Wednesday, April 12, 2006

Via Crucis Grid Blog: Stations VII & VIII

The Via Crucis Grid Blog continues.




Station VII: Jesus Falls the Second Time

Two are better than one: they get a good wage for their labor. If the one falls, the other will lift up his companion. Woe to the solitary man! For if he should fall, he has no one to lift him up. Ecclesiastes 4: 9-10
The way has a rhythm, it is marked by falls. The body weakened and weakened, the trip, the stumble. Is he solitary? Is there anyone to help him up?

The frustration being too weak to walk even to one's own execution. The taste of dirt, mixing with the blood from cuts and dusty sweat. Woe to the solitary man.

Feet bleeding, the cross heavy even with the aid of the stranger. Friends and apostles are nowhere to be seen, only the scourge of the soldier as all Jerusalem watches him stumble towards his death. Woe to the solitary man.

Fac, ut ardeat cor meum
in amando Christum Deum
ut sibi complaceam.


Daily Via Crucis bloggers: Renee, Mike, Argent, Best & Worst, Shawn, Joseph, Kat, Rick, Stephanie, Karen
Station VII bloggers: Annie, Jonathon, Jason, PmPilgrim



Station VIII: Jesus Meets the Women of Jerusalem

Jesus turned to them and said, "Daughters of Jerusalem, do not weep for me; weep instead for yourselves and for your children, for indeed, the days are coming when people will say, 'Blessed are the barren, the wombs that never bore and the breasts that never nursed.' At that time people will say to the mountains, 'Fall upon us!' and to the hills, 'Cover us!' for if these things are done when the wood is green what will happen when it is dry?" Luke 23:28-31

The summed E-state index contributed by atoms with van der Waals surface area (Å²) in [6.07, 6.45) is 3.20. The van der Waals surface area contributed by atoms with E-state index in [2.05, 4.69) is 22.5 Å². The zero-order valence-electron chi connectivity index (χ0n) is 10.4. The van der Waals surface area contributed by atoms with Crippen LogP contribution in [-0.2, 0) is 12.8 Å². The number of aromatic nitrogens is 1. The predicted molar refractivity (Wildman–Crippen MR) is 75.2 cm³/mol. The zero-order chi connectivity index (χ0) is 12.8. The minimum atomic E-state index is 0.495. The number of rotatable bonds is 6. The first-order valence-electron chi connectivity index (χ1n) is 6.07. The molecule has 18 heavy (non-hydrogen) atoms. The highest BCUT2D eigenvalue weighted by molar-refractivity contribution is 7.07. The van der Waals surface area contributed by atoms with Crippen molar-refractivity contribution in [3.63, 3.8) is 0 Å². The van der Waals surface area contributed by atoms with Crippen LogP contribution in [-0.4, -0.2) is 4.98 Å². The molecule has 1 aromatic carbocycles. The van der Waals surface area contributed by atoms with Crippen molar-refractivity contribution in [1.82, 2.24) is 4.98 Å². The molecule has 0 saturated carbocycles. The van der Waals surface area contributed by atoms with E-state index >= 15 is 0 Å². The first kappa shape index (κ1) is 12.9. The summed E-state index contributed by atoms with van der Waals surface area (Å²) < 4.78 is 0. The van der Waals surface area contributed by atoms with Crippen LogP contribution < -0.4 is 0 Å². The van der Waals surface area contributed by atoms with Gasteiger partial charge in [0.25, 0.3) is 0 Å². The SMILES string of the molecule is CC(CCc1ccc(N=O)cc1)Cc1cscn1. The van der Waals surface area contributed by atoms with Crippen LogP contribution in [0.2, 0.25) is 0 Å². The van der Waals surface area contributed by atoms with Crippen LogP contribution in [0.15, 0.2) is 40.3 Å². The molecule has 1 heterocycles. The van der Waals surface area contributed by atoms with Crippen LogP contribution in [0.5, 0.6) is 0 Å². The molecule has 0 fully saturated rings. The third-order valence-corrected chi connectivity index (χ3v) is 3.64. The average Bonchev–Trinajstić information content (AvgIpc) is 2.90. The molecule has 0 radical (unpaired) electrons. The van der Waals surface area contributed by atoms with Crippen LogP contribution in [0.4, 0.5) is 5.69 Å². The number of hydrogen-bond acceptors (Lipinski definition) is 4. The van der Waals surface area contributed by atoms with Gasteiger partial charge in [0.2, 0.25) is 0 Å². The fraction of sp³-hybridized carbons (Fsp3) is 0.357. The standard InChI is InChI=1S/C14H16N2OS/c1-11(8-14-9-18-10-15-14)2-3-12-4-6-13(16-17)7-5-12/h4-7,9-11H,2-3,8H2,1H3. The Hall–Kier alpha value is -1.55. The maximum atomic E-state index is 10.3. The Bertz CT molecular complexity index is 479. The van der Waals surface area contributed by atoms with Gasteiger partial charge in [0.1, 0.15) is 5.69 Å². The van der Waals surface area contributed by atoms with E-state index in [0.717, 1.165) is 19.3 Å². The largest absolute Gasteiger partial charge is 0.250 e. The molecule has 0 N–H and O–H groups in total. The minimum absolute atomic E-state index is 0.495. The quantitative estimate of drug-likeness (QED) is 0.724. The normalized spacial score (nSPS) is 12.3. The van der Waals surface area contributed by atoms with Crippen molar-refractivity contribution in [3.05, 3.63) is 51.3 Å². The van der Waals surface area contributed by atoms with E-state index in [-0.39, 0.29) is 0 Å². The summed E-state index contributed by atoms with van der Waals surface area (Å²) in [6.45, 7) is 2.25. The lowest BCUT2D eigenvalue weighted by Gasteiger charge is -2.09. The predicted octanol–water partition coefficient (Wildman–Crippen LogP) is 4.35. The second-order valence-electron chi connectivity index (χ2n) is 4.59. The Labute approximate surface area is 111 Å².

Often I hear this station referred to as "Jesus consoles the daughters of Jerusalem," and I must say there is very little that is consoling in his words. What he says is terrifying, and we must remember that Christ's path of love, compassion and forgiveness never becomes soft and easy. The radical Gospel of Jesus can be both liberating and frightening and it can be challenging to reconcile the Jesus who assures us that even the sparrows will be provided for with the Jesus who warns of cataclysm.

He was right. Jerusalem would fall to Titus in some forty years' time. How many more tragedies have people had to bear? The plagues that cut down nations, the wars, the genocides of Germany and Rwanda, how many times have people said, "Blessed are the barren"? Jesus could teach us peace, but he would not keep us from the wars we brought on ourselves.

Christ can be scary. "I have not come to bring peace, but a sword." I'm not always sure what to make of him. Sometimes perhaps we should be astonished, as his apostles were when he said it would be easier for a camel to pass through the eye of a needle than for a rich man to enter heaven. "Who then can be saved?" they asked. "With man, this is impossible, but with God all things are possible," he replied. Before the horrors of the world and before even the fear of God's infinite justice, we must remember God' infinite mercy. With him all things are possible.